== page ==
CA Schools Struggle with Bus Driver Shortages
A combination of a changing workforce, licensing issues, pay and scheduling obstacles, and student behavior issues has created an “acute” shortage of school bus drivers, according to one expert.
“We used to be a majority female workforce. I’d say the 25- to 50-age band. Then we also had a group of retirees that were using this as kind of their retirement job to keep them busy getting out of work,” Don DeVivo, past chair of the American Bus Association, said.
Now, the driver workforce is moving to young minority males, according to DeVivo, which brings another key issue into play: commercial driver’s license (CDL) regulations.
The effects are widespread. One school superintendent posted a video last week on social media after the first day of class ended in a “transportation disaster,” with some of the district’s 96,000 students not making it home until 10 p.m.
Bus Driver Duty of Care
The bus driver shortage has forced many California schools to rely on new drivers or part-time substitutes. These individuals don’t have as much experience and dedication as full-time, veteran drivers. They also may have probationary job status, perhaps because of a poor driving record or a licensing issue.
Additionally, bus drivers have tough jobs. They must navigate very large and heavy vehicles along narrow streets that weren’t designed for such vehicles. In addition to driving safely, they must also stick to strict time schedules and monitor unruly students.
Nevertheless, school bus drivers have the same duty of care as truck drivers, Uber drivers, and all other commercial operators. These drivers have a duty of utmost care.
Noncommercial drivers who drive 5mph over the speed limit probably don’t violate their duty of care. Commercial drivers, especially if they’re driving a large vehicle that could tip over, have a much lower margin of error.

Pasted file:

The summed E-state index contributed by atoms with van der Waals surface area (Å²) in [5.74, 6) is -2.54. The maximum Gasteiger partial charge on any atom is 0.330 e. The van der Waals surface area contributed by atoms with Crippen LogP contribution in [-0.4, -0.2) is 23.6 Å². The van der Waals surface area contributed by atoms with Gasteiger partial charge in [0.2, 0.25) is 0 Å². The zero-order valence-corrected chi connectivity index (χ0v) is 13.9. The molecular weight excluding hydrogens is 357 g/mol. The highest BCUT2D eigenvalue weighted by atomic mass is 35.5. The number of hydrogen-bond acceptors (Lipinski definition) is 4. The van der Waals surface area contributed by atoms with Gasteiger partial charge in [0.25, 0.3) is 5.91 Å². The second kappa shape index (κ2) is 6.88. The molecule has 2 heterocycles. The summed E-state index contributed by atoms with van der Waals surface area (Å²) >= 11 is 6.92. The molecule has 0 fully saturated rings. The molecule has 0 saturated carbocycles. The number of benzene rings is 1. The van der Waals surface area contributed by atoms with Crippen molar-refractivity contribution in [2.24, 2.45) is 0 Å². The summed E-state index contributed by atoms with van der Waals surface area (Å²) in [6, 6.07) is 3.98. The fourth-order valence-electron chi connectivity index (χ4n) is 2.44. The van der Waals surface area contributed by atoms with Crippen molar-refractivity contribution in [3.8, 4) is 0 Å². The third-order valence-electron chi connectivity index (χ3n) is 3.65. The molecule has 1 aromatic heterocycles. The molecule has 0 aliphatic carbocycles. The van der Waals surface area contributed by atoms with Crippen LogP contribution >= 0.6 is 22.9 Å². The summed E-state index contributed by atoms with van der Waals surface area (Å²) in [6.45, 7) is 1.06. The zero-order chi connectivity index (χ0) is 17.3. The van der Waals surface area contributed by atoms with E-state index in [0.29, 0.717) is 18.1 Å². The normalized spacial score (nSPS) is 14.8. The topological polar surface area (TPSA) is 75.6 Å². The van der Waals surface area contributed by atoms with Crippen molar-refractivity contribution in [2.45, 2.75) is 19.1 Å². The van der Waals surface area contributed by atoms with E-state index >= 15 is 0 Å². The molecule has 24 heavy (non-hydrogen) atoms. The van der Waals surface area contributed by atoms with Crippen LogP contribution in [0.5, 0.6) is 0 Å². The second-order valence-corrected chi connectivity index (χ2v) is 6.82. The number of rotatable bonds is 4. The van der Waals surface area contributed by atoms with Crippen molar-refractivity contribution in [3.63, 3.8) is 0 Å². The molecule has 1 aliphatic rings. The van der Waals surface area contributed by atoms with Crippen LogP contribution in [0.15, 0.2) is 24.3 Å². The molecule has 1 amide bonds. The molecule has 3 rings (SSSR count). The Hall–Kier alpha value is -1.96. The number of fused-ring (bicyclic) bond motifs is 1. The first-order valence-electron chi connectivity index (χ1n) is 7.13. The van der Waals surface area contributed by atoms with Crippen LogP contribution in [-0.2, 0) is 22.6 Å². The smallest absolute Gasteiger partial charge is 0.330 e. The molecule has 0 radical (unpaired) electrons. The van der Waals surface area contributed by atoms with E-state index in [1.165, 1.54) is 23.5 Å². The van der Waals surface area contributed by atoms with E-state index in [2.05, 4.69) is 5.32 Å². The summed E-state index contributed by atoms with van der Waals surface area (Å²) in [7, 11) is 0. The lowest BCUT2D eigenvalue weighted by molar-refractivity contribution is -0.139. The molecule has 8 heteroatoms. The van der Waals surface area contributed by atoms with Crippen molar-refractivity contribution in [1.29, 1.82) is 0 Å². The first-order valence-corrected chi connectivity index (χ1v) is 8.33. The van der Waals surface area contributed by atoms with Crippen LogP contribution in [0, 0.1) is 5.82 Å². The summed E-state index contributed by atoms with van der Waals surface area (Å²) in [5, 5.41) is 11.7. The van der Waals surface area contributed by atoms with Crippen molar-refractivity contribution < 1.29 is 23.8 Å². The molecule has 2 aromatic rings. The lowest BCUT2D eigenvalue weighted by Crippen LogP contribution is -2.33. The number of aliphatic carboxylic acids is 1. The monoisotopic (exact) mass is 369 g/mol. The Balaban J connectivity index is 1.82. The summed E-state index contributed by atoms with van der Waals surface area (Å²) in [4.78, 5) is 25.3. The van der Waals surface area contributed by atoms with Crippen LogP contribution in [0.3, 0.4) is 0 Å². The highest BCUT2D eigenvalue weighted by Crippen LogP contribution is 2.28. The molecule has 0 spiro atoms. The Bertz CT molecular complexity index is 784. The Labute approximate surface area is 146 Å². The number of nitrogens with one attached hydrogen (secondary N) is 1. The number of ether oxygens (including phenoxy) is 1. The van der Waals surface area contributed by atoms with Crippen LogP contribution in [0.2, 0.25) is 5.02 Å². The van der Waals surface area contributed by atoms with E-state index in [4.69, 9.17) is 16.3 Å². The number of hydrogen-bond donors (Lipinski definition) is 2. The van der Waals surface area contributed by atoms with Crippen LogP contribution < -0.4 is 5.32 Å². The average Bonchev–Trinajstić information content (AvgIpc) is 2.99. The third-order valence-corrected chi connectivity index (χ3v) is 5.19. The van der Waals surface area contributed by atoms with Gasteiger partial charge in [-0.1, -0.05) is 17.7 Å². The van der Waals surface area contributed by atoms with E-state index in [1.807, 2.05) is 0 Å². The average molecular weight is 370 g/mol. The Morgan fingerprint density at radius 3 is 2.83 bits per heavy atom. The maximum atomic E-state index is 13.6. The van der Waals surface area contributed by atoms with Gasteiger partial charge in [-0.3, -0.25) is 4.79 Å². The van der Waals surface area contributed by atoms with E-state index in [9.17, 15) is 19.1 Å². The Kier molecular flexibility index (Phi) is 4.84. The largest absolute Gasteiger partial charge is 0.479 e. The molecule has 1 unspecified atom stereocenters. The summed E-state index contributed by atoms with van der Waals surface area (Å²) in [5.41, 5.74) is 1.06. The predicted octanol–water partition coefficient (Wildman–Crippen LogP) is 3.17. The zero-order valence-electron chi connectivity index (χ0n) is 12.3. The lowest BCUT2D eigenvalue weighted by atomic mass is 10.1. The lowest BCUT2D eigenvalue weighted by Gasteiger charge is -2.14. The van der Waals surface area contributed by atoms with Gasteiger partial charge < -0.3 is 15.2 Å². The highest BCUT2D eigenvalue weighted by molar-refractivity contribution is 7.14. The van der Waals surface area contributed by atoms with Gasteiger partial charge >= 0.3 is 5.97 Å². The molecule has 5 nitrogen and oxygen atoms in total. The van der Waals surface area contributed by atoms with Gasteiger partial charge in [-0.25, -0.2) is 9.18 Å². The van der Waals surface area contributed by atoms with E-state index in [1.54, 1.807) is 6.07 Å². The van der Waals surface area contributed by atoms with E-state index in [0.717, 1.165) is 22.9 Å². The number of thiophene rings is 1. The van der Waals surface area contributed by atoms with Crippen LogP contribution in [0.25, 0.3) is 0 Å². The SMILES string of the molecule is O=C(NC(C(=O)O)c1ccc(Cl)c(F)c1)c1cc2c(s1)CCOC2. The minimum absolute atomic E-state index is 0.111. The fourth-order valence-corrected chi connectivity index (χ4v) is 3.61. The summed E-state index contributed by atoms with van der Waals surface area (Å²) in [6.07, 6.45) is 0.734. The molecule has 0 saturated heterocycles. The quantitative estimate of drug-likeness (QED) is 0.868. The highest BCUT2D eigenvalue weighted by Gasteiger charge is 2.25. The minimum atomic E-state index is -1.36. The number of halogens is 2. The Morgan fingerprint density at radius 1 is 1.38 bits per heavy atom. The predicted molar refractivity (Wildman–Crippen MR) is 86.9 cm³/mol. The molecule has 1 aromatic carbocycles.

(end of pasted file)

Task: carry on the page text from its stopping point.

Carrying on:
The higher duty of care makes it easier for a Carlsbad bus accident lawyer to prove negligence, or a lack of care, in these cases. However, as outlined below, there’s a big difference between easier and easy.
The compensation in a school bus wreck claim usually includes money for economic losses, such as medical bills, and noneconomic losses, such as pain and suffering.
The aforementioned tip-over accidents are among the most common kinds of school bus crashes. The school bus driver’s negligence or another driver’s negligence could cause such a wreck. Clearly, the victims of these wrecks, which were student passengers, weren’t at fault.
Usually in these situations, an Oceanside personal injury lawyer doesn’t care which driver caused the wreck, as long as the victim didn’t cause the wreck. Generally, if Driver A wants to blame Diver B, then Diver A must file a motion in court. The two drivers then fight it out. The victim receives the same amount of compensation, whether Driver A or Driver B writes the check.
School bus accidents are different, mostly because of the sovereign immunity law and the respondeat superior doctrine.
Sovereign immunity shields school districts from liability lawsuits in some cases. This law usually applies if another driver substantially caused the wreck. This law doesn’t apply if a private contractor owned and operated the bus on behalf of a school district.
According to the respondeat superior rule, employers are vicariously liable for damages if their employees are negligent during the course and scope of their employment. School bus crashes often seriously injure multiple students. A deep-pocketed government agency is better able to pay fair compensation than an individual driver in these cases.
Rely on a Dedicated San Diego County Lawyer
Injury victims are entitled to substantial compensation. For a free consultation with an experienced personal injury lawyer in Oceanside, contact the Pursley Law Firm. Virtual, home, after hours, and hospital visits are available.